When her dad received his cancer diagnosis, Kathleen Moneghan remembers wanting to learn more. “I remember obviously being scared, but I wanted to know what this was,” says the 32-year-old Dover-Foxcroft, Maine resident. “I wanted to learn all about diagnosis and treatment and options.” Kathleen says it was then that she also realized the importance of advocating for personal health.
Becoming a volunteer for the Leukemia & Lymphoma Society (LLS), Kathleen is just one of tens of thousands of LLS volunteers that support and advocate for those impacted by cancer, whether it’s a cancer patient, survivor, family member or friend. Kathleen is making a difference through fundraising, raising awareness, sharing resources, serving as a patient advocate and inspiring the youngest in her community to contribute to the cause and serve others in need. Paying it forward and extending her hand to help other cancer patients along the journey, Kathleen has established herself as a service leader, spreading the mission of LLS throughout the state of Maine.
What inspires you to volunteer?
Growing up, my parents instilled in me a very persistent notion that you need to give back to your community and put people first. I was always very involved in service work throughout college, and volunteering with LLS was a way to continue serving others when I moved to Maine because of my personal connection to the impact of cancer. My dad was diagnosed with stage 4 lymphoma when I was a teenager, and after going through multiple, multiple treatments, he’s doing great, all things considered.
Describe your volunteerism with LLS.
LLS offers services for patients and caregivers, which include everything from financial assistance to resources and support systems. Through service, I raise awareness and help to connect patients with a network of support. As a patient advocate, I help patients along their cancer journey. In addition, I’ve volunteered for many important events and initiatives that support LLS, including their Light The Night walk and:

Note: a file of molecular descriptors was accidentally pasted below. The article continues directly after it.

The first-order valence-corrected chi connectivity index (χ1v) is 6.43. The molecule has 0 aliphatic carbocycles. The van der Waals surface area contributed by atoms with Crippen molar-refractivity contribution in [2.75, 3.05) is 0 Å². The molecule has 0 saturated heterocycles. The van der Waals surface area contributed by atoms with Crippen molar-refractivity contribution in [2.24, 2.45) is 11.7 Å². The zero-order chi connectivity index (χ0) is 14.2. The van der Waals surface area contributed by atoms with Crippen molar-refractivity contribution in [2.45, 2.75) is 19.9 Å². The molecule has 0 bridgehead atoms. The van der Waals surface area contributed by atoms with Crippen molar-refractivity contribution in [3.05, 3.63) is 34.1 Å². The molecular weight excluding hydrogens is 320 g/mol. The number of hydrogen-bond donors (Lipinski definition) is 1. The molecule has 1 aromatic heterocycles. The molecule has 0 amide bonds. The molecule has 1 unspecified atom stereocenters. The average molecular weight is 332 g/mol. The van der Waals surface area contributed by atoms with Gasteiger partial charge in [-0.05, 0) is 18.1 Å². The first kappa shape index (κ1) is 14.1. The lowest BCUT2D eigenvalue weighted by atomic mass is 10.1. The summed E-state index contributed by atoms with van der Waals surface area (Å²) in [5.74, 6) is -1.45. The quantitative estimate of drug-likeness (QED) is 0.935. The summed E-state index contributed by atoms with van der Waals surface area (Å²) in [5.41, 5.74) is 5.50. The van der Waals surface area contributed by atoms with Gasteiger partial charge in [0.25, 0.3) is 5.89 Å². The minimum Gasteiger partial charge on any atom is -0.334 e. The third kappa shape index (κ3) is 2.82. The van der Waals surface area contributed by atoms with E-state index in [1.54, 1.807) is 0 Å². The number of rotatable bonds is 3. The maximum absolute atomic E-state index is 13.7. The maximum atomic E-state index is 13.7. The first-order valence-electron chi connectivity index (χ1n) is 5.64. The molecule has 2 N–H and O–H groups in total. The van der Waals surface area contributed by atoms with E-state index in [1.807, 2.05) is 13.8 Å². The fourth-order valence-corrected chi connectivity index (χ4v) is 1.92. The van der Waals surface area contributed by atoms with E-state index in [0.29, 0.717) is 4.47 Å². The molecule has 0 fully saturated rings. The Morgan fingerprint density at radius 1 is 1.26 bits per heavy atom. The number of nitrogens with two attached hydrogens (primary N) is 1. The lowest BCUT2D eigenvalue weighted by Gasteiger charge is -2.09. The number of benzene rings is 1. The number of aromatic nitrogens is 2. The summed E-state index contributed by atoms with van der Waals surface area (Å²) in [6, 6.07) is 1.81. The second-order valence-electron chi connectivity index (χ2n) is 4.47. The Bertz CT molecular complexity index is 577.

– Big Climb: As a committee member, I also most recently led the LLSMaine Big Climb team as their team captain. The annual national event encourages people to get active, fundraise and raise awareness. In years past we’ve climbed the Prudential Center in Boston, but this year, the climb is virtual.
– Hero Squad: As the campaign leader in my state, I visit elementary and middle school students in Maine, teach them about blood cancers and encourage them to help fundraise. This is an opportunity for students to learn about STEM and science research and LLS service.
– Subaru Loves to Care: Initiative in which LLS partners with Subaru to provide blankets to cancer patients in hospitals.
Share one personal story with me from your volunteerism.
Hero Squad service is really fulfilling because I’m visiting these schools, attending their assemblies and celebrations, and helping students who fundraised for LLS to understand the adults and children with leukemia they are impacting directly in their state. It’s almost like a lightbulb goes off with the kids, they get excited to know what a significant difference they’re making in the community, and they realize they can make a difference for someone else, including for children their own age. We are inspiring kids to give back and hopefully to continue with service.
Why do you think it’s important for others to give back?
Giving back to people directly in your community because you want to, and not because you have to, fulfills a different part of you. There are a lot of people in service giving types of jobs and that’s a great thing to be a part of, but to be able to choose to do this service on your own, and want to do it, provides a different kind of impact.
What’s been the most rewarding part of your service?
I always feel more rewarded by directly helping a patient through our service. One service we offer is a children’s initiative that helps patients to survive and thrive after treatment. If I’m helping a young kid, I know I’m impacting their family for a lifetime, because the cancer diagnosis doesn’t just go away after they’re cured, it’s something that changes them and everybody around them forever. When my dad was diagnosed, I became a lot more appreciative of time. You really start to put basic needs ahead of everything else. Through service, I am helping to provide support so that a patient’s outlook can be more positive.
How have you continued to volunteer throughout the COVID-19 pandemic?
We’ve paused or postponed in-person events as a result of the pandemic, and other events have shifted to virtual, like the Big Climb. I continue to visit with students through Hero Squad virtually, and in a lot of ways, this shift has almost been a reward in disguise. Offering opportunities to participate online has meant that we can expand who is able to take part, and we’re reaching more people as a result.
In one word, what does volunteering mean to you?
Others. I’ve always been taught that service is putting yourself last and others first.
How can readers help?
Do you want to make a difference in your community like Kathleen Moneghan? Find local volunteer opportunities.